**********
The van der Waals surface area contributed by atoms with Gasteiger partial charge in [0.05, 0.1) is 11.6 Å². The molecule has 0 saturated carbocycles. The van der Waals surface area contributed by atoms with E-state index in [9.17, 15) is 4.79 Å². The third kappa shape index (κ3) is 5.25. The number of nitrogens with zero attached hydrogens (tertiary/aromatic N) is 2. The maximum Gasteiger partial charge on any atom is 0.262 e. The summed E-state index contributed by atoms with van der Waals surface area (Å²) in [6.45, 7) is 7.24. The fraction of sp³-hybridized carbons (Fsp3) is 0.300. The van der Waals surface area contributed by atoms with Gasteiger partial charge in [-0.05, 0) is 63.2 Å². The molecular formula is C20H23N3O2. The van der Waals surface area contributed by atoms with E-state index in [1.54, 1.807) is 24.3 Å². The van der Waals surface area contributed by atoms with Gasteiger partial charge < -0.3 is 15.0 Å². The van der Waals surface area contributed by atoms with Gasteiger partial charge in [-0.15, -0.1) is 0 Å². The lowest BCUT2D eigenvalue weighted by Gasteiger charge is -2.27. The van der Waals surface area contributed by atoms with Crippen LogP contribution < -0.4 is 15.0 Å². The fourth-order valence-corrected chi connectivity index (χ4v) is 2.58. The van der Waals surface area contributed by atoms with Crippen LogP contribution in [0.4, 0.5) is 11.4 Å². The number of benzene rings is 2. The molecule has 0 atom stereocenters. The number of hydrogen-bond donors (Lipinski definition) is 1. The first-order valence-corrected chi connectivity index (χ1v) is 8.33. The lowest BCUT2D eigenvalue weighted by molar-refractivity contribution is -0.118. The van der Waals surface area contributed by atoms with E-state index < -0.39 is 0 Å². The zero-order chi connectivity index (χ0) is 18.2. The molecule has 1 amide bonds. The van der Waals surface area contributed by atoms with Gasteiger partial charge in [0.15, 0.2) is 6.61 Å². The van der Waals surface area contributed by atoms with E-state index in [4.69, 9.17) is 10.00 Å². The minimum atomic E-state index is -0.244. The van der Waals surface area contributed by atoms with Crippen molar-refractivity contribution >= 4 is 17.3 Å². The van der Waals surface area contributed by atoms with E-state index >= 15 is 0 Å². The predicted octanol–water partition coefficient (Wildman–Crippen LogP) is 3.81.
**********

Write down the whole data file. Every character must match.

The van der Waals surface area contributed by atoms with Gasteiger partial charge in [0.05, 0.1) is 11.6 Å². The molecule has 0 saturated carbocycles. The van der Waals surface area contributed by atoms with E-state index in [9.17, 15) is 4.79 Å². The third kappa shape index (κ3) is 5.25. The number of nitrogens with zero attached hydrogens (tertiary/aromatic N) is 2. The maximum Gasteiger partial charge on any atom is 0.262 e. The summed E-state index contributed by atoms with van der Waals surface area (Å²) in [6.45, 7) is 7.24. The fraction of sp³-hybridized carbons (Fsp3) is 0.300. The van der Waals surface area contributed by atoms with Gasteiger partial charge in [-0.05, 0) is 63.2 Å². The molecular formula is C20H23N3O2. The van der Waals surface area contributed by atoms with E-state index in [1.54, 1.807) is 24.3 Å². The van der Waals surface area contributed by atoms with Gasteiger partial charge < -0.3 is 15.0 Å². The van der Waals surface area contributed by atoms with Gasteiger partial charge in [-0.15, -0.1) is 0 Å². The lowest BCUT2D eigenvalue weighted by Gasteiger charge is -2.27. The van der Waals surface area contributed by atoms with Crippen LogP contribution < -0.4 is 15.0 Å². The fourth-order valence-corrected chi connectivity index (χ4v) is 2.58. The van der Waals surface area contributed by atoms with Crippen LogP contribution in [0.4, 0.5) is 11.4 Å². The number of benzene rings is 2. The molecule has 0 atom stereocenters. The number of hydrogen-bond donors (Lipinski definition) is 1. The first-order valence-corrected chi connectivity index (χ1v) is 8.33. The lowest BCUT2D eigenvalue weighted by molar-refractivity contribution is -0.118. The van der Waals surface area contributed by atoms with E-state index < -0.39 is 0 Å². The zero-order chi connectivity index (χ0) is 18.2. The molecule has 1 amide bonds. The van der Waals surface area contributed by atoms with Gasteiger partial charge in [0.15, 0.2) is 6.61 Å². The van der Waals surface area contributed by atoms with E-state index in [4.69, 9.17) is 10.00 Å². The minimum atomic E-state index is -0.244. The van der Waals surface area contributed by atoms with Crippen molar-refractivity contribution >= 4 is 17.3 Å². The van der Waals surface area contributed by atoms with E-state index >= 15 is 0 Å². The predicted octanol–water partition coefficient (Wildman–Crippen LogP) is 3.81.